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The Eight, The Museum of Fine Arts, Budapest
The exhibition space is dark and quiet, in stark contrast to the illuminated and ornately-adorned primary corridor of the Szepmuveszeti, Budapest‘s Museum of Fine Arts. Crossing the threshold into the Eight, the reverence for the group of Hungarian painters for which the halls were erected is overt.
The exhibition stands in solemn homage to a group of painters——Róbert Berény, Dezső Czigány, Béla Czóbel, Károly Kernstok, Ödön Márffy, Desző Orbán, Bertalan Pór, Lajos Tihanyi— aptly named the Eight, who sprung onto the scene at the turn of the century, their progression paralleling and anticipating that of French Modernism.
The Eight, which comes to an end soon, on September 12, provides a complete, exhaustive portrait of the group’s oeuvre by structuring itself around its three concurrent Budapest shows (1909, 1911, 1912), highlighting the founding role of the Circle of Hungarian Impressionists and Naturalists (MIÉNK), Kernstok’s work in Nyergesújfalu and the long series of works conceived in Paris.
The first series of works makes quite blatant the connection between the Hungarian posse and the Modernist trends that were flourishing in Paris, where most of them studied and were thus well-positioned to absorb and interpret the movement themselves. Here you can see Fauvism, especially Cezanne’s perspective from Provence, in Kernstok’s Landscape in Nyergesújfalu, and Matisse’s primitive and broad-brush stroke style in portraits like Keroly’s Nude of a Boy Leaning Against a Tree and Marffy’s Colored Female Nude. (Include the latter below.)
But where the French vanguard’s influence is explicit, so is the distinct deviation from it simultaneously present—and this is precisely what makes the Eight so interesting. While the close aesthetic connection between the Fauvists and the Eight is nearly indistinguishable at times, it can be deceiving and if you don’t look close enough, you’ll miss something really powerful in the images.
The Eight sneakily deceive the audience with its technical virtuosity and institutional niceties—that is, the presence of a clear subject and realism present even in some of the most Fauvist pieces—then dismantle those same expectations and niceties by subtly perverting, in general, the images we maintain of reality, and, in particular, those we maintain of ourselves.
The last hall ,which appropriately features the Eight’s final exhibition, the National Salon of 1912, where the rupture between the more Modernist members (the “Berény Branch,” as dubbed by curation) and the Fauvist ones (i.e. Kernstok and friends) is palpable, epitomizes this effect. This was easily my favorite selection of work: The intermingling of classic Arcadian scenes and Impressionistic portraits fused Cubism gave the complete oeuvre a timeless, contemporaneous effect. Here the portraits simultaneously depict a clear subject, yet drive it to abstraction by blending bodily contours with the fore or background or subtly distorting the image, and by extension, our perception of reality.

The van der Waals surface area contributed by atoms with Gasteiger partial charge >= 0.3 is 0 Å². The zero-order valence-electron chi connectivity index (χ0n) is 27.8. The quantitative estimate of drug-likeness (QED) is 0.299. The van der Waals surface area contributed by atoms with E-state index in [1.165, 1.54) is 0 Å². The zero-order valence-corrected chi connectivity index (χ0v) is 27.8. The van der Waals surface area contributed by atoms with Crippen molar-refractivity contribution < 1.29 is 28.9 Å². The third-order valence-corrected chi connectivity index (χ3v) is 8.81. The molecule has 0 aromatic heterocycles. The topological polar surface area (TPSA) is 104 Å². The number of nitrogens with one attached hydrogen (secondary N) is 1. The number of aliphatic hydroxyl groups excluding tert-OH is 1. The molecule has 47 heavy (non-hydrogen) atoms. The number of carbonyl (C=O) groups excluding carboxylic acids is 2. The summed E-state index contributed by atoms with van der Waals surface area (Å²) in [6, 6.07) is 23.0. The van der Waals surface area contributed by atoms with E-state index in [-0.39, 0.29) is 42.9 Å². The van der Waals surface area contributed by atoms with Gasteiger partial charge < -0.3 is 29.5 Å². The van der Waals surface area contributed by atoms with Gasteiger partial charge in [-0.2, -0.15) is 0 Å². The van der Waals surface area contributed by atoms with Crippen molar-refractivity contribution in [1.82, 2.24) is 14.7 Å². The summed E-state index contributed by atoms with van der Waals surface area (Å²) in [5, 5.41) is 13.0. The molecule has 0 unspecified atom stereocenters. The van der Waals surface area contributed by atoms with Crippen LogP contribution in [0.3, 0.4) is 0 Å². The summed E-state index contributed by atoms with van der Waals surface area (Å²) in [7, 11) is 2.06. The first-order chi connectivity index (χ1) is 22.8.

Róbert Berény, Nude Sitting in an Armchair (1911)
Take Bereny’s Nude Sitting in an Armchair (1911), which portrays a naked woman: legs bent and curled toward her chest, arms splayed out at her sides, hanging loosely over the chair. Her skin, bathed in an orange glow, contrasts deeply with the bold red of the chair and the soft white of the pillow. It is not the colors, however, that are most magnetic, but her face, or more specifically, her head: It’s deformed.
By presenting us with a “simple” image, i.e. a lounging nude, but then perverting or distorting it, Bereny demands a closer look, a different perspective. He forces us to look at the image anew, more critically, indeed, he forces us to take a new look at our own bodily contours and images of the Self.
Bereny’s Idyll (1911) does the same by presenting a woman—large, vaguely disfigured body and a face covered with loose, brown hair—undressing before a black-suited man who lounges on the grass with his back to us. The scene, rendered as if the woman is sprouting forth from the man’s belly, is almost Biblical or mythic, like a reinterpretation of The Birth of Venus. Bereny, then, blends a smattering of époques and techniques to establish a rather traditional scene, only to subvert it afterwards by disfiguring the image of the woman, as well as creating a sense of one-dimensionality. Once again, he challenges us to look much harder to reconcile the contradictory images and feelings the work instills in us.
The Eight will run Tuesday-Sunday from 10a.m. to 6p.m. and until 10p.m. on Thursdays with special museum programs until September 12. Visit the Museum of Fine Arts’ website to learn more www.szepmuveszeti.hu and www.mfab.hu.
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